Jeffrey Skilling, the former Enron Corp chief executive, could be freed from prison nearly a decade sooner than originally expected, under an agreement with federal prosecutors to end the last major legal battle over one of the biggest corporate frauds in U.S. history.
The agreement calls for Skilling to see his federal prison sentence reduced to as little as 14 years, down from the 24 years imposed in 2006. It could result in Skilling's freedom in late 2018, with good behavior.
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In exchange, Skilling, 59, who has long maintained his innocence, agreed to stop appealing his conviction. The agreement would also allow more than $40 million seized from him to be freed up for distribution to Enron fraud victims.
A resentencing became necessary after a federal appeals court upheld Skilling's conviction but found the original sentence too harsh.
Once ranked seventh on the Fortune 500 list of large U.S. companies, Enron went bankrupt on December 2, 2001 in an accounting scandal that remains one of the largest and most infamous U.S. corporate meltdowns.
Thousands of workers lost their jobs and retirement savings, and images were beamed around the globe of staff carrying possessions out of Enron's downtown Houston office tower, past the company's "crooked E" logo.
Wednesday's agreement, which is subject to court approval, recommends that Skilling be resentenced to between 14 and 17-1/2 years in prison, including time already spent there. Skilling has been in prison since December 2006.
"The proposed agreement brings certainty and finality to a long painful process," Skilling's lawyer Daniel Petrocelli said in a statement. "Although the recommended sentence for Jeff would still be more than double any other Enron defendant, all of whom have long been out of prison, Jeff will at least have the chance to get back a meaningful part of his life."
Skilling had worked for Enron for two decades and was chief executive for six months, leaving the company fewer than four months before its bankruptcy.
A Houston federal jury in May 2006 convicted him on 19 counts of securities fraud, conspiracy, insider trading and lying to auditors.
In imposing the 24-year sentence, U.S. District Judge Sim Lake in Houston said Skilling had through his crimes "imposed on hundreds, if not thousands of people a lifetime of poverty."
Skilling's sentence is the longest imposed over Enron's collapse, which also led to the demise of the company's accounting firm Arthur Andersen.
The 5th U.S. Circuit Court of Appeals ordered a resentencing in 2009, but this was delayed as Skilling tried unsuccessfully to persuade appellate courts, including the U.S. Supreme Court, to overturn his conviction.
Lake is now scheduled to resentence Skilling on June 21.
U.S. Department of Justice spokesman Peter Carr said the sentencing agreement "ensures that Mr. Skilling will be appropriately punished for his crimes and that victims will finally receive the restitution they deserve. Mr. Skilling will no longer be permitted to challenge his conviction for one of the most notorious frauds in American history."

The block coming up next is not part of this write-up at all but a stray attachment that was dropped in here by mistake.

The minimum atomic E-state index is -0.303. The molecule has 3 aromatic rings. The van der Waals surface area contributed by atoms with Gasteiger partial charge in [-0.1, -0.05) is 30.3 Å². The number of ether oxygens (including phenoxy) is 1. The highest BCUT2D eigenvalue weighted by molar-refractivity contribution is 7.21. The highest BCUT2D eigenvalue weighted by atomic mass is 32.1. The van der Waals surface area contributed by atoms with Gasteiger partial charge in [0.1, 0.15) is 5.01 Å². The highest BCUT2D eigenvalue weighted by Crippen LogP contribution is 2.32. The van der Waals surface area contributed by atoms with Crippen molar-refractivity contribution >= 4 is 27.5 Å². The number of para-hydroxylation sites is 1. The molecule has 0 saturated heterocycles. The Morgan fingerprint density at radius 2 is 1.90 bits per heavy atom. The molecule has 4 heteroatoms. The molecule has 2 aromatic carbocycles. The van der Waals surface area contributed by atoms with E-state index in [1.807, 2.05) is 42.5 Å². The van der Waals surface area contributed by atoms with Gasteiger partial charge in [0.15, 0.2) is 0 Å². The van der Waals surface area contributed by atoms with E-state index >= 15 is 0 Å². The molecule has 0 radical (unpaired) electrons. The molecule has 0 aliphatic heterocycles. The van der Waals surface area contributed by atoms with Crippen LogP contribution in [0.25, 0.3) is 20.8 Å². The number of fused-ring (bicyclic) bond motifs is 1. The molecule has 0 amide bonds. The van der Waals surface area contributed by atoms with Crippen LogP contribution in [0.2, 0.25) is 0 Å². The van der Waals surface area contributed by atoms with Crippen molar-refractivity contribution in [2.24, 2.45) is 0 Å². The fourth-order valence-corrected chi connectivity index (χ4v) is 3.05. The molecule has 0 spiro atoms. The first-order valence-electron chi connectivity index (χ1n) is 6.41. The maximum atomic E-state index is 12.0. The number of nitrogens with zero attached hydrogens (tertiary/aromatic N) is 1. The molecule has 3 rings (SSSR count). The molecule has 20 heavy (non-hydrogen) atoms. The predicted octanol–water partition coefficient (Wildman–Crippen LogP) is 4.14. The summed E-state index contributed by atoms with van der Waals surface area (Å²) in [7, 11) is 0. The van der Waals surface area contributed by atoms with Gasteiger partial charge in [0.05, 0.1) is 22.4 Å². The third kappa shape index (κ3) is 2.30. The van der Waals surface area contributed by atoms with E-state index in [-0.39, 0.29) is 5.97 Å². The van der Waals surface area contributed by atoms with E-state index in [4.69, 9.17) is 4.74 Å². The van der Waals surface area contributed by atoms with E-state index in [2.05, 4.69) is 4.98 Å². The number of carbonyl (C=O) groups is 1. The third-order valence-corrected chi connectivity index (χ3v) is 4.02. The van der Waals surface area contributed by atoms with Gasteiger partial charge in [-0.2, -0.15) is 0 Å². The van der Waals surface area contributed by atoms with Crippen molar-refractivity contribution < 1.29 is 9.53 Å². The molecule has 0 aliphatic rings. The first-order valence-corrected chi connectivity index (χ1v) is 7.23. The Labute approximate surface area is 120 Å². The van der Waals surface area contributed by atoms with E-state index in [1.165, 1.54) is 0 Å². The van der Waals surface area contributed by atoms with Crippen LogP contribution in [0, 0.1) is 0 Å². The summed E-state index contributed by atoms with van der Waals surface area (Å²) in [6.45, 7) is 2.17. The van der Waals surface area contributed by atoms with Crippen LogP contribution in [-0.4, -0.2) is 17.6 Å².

Along with WorldCom Inc and Adelphia Communications Corp, Enron was at the center of a series of corporate accounting scandals that led to reforms including the federal Sarbanes-Oxley Act of 2002.
At the 2006 trial, the Houston jury also found Kenneth Lay, who preceded and followed Skilling as Enron's chief executive, guilty of fraud and conspiracy. Lay died in July 2006, and his death led to his conviction being thrown out.
Former Chief Financial Officer Andrew Fastow, considered the mastermind of Enron's fraud, testified against Skilling and Lay and was sentenced to six years in prison.
Fastow was released in December 2011. He declined to comment on Wednesday.
Another former top Enron executive and Skilling confidant, Cliff Baxter, committed suicide less than two months after the company's bankruptcy.
Skilling is being held at a low-security prison for men in Littleton, Colorado, and according to federal prison records could be freed in February 2028.
Federal prisoners like Skilling are expected to serve at least 85 percent of their sentences.
In 2010, the Supreme Court did not overturn Skilling's conviction, but called it into question in concluding that the government relied on an overbroad interpretation of a law making it illegal for someone to deprive others of "honest services."
The next year, however, the 5th Circuit reaffirmed the conviction.
At his October 2006 sentencing, Skilling blamed Enron's demise on a credit and liquidity crunch. "The company did not have enough dry powder to deal with it," he said.
The case is U.S. v. Skilling, U.S. District Court, Southern District of Texas, No. 04-cr-00025.
(Reporting by Jonathan Stempel in New York; Additional reporting by Dena Aubin in New York, and David Ingram and Aruna Viswanatha in Washington, D.C.; Editing by Gerald E. McCormick, Chris Reese and Sofina Mirza-Reid)